Almost instantly, another classic

by Mike Mathews

Baseball isn’t the only game of inches.

Friday night proved it, exhilaratingly so for Fort Hill. Painfully so for Allegany. Go ahead. Raise your right hand above your head if youknew the Homecoming rematch would be the game that was played at Greenway Avenue Stadium.

As we continue to read this piece with both of our hands holding the newspaper about waist high, there are many things to take from Fort Hill’s 21-20 win. One is how difficult it is to dethrone a champion. The Sentinels showed the heart of a champion, wobbly at times but refusing to go down and making the biggest play with their backs against the wall. Or, goal line.

“We overcame a lot of stuff,” said Fort Hill coach Todd Appel. “We couldn’t get off the field on fourth down (Allegany converted 3 of 4 fourth downs in the second half) and we lost a couple of fumbles early, but we kept on playing and believing. That’s our motto this year: believe. And it really held true tonight.”

The win was the 50th state tournament victory for the program and extended Fort Hill’s record for most consecutive playoff wins to 18. It was also the Sentinels’ 12th win in a row over Allegany. Three of the dirty dozen, as the streak may now be called in the blue section of town, have come by 21-20 scores.

On Friday, the teams were separated by one point on the scoreboard, three yards in total offense and 20 seconds in time of possession.

Another vivid memory from Friday is the determination, grit, might and short memory of Allegany. Less than two weeks after trailing to the same team 42-7 midway through the third quarter in a game that ended up 56-21, the Campers, well-prepared and ready from the get-go, played perhaps their best all-around game. Certainly, they played well enough to win.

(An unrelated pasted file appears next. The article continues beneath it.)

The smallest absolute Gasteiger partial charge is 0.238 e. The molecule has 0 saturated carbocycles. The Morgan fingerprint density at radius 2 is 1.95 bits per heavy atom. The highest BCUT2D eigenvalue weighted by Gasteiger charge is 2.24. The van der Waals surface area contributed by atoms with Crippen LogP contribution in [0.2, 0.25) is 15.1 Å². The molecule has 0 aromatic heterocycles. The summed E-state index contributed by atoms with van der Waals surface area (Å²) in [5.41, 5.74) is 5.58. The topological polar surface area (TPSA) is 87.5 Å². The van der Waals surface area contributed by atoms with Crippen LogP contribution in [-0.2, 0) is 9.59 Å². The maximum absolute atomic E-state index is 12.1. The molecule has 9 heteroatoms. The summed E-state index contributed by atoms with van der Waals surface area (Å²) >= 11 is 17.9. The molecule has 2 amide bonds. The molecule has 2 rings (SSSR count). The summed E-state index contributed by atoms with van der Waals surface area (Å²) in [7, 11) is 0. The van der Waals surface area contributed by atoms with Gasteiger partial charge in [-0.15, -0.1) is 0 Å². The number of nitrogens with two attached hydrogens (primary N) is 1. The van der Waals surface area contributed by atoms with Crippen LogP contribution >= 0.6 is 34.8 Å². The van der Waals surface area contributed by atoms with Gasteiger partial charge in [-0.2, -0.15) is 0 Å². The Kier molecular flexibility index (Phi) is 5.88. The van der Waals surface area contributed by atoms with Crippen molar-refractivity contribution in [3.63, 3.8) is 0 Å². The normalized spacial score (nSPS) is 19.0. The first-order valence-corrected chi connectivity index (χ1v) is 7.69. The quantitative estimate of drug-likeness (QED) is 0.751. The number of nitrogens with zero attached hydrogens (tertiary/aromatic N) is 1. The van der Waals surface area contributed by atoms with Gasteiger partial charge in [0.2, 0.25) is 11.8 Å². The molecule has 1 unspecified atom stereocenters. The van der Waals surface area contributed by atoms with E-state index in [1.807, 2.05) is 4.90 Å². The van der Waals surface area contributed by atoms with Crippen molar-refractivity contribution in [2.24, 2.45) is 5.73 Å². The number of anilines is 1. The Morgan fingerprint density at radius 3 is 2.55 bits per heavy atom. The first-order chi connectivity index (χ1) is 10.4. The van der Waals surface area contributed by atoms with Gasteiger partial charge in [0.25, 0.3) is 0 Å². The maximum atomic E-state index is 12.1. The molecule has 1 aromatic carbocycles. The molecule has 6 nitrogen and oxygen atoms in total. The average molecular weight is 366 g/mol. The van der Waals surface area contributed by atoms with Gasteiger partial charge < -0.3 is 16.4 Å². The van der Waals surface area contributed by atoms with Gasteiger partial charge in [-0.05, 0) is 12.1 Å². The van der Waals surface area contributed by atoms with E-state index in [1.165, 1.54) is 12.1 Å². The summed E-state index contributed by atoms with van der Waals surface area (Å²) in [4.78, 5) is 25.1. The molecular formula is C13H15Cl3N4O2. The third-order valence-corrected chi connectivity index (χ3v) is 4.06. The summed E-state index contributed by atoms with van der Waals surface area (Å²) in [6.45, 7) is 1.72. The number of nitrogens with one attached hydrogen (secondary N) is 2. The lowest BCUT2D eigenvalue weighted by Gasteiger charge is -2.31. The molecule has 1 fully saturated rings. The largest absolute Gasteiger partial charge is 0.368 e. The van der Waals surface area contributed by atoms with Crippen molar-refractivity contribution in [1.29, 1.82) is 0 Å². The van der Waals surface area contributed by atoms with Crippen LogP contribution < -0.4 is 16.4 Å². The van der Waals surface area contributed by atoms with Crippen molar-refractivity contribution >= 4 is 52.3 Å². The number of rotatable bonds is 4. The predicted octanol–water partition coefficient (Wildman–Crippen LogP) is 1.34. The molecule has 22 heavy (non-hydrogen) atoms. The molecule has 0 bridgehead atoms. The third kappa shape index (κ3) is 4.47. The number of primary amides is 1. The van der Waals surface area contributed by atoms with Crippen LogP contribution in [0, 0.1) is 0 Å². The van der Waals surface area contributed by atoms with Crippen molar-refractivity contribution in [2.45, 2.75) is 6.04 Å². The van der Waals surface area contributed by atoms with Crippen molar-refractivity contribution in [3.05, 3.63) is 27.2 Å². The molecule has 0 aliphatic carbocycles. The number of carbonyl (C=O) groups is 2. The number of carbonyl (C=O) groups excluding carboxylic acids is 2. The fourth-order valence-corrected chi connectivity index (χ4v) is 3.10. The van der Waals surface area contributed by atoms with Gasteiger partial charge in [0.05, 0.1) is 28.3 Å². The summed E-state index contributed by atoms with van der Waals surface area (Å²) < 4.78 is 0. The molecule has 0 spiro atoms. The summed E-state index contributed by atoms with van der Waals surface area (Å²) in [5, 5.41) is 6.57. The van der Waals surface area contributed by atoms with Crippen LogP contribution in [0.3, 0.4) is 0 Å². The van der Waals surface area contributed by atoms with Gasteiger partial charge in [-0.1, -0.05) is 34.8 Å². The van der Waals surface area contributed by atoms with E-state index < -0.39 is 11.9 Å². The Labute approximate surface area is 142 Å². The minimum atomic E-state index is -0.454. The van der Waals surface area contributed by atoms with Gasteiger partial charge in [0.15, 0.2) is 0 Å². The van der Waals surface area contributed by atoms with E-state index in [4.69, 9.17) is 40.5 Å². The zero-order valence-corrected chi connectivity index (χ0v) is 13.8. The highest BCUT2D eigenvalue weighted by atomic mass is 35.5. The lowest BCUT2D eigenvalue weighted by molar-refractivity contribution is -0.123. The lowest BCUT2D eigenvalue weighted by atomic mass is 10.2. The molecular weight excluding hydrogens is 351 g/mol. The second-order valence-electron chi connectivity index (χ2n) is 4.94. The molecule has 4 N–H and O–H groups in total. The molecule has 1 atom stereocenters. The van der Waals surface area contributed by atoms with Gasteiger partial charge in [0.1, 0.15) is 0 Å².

The biggest difference was on defense. After allowing Fort Hill 490 rushing yards and 11.1 per carry at Homecoming, the Campers gave up 195 and 4.7 per rush in the rematch.

They were outgained in total offense at Homecoming 490-239, and led in total offense in the rematch 273270. They had two turnovers at Homecoming, had none in the rematch, and forced two by Fort Hill. They had 11 penalties at Homecoming, and six in the rematch.

“Our kids came out disciplined, were absolutely physical,” said Allegany coach Bryan Hansel. “We came out with a 6-2 defense and our kids committed to it. They hit some passes on us early, and a little later in the game. It was a little coverage mismatch.

“But these kids executed, and moving Karson (Robinette) to linebacker helped. We held them to 21 points, and except for FCA, that’s the lowest they’ve scored this season. They average 50. These seniors fought, man. They dug and fought and clawed. They never quit. I’m so proud of the effort and our game plan. These kids played a game they deserved to win.”

In addition to converting 3 of 4 fourth downs, the Campers converted on third-and-11 and third-and-10 during their second-half touchdown drives. Both were passes to Elisha Llewellyn, one thrown by Robinette and the other by Cameron Bratton. Robinette, who went over the 2,000-yard rushing mark in the third quarter, finished with 28 carries and 163 yards. In two games against the Sentinels, he ran 47 times for 331 yards.

Bratton, sidelined by a badly sprained ankle at Homecoming, didn’t play last week against Boonsboro. He did Friday evening, and handled the position well. There was never a doubt he wouldn’t play. Hansel said the decision was made early in the week.

“Cameron was about 70 percent. He’s a senior. When I asked him if he was sure he could play, he told me, ‘You can’t keep me from this game.’” For a while, it seemed as if transportation might keep Allegany from the game. It didn’t. The Campers arrived fashionably late, by design, charging onto the field just before game time and after Fort Hill had marched down its 52 steps into the stadium.

The game was on, and it hadn’t even started yet.

When it did start, the 48 minutes seemed to fly by quicker than the second half of a rout with a running clock. It was a shame it had to end. It was a shame that someone had to lose. Too bad there can’t be an Allegany- Fort Hill III.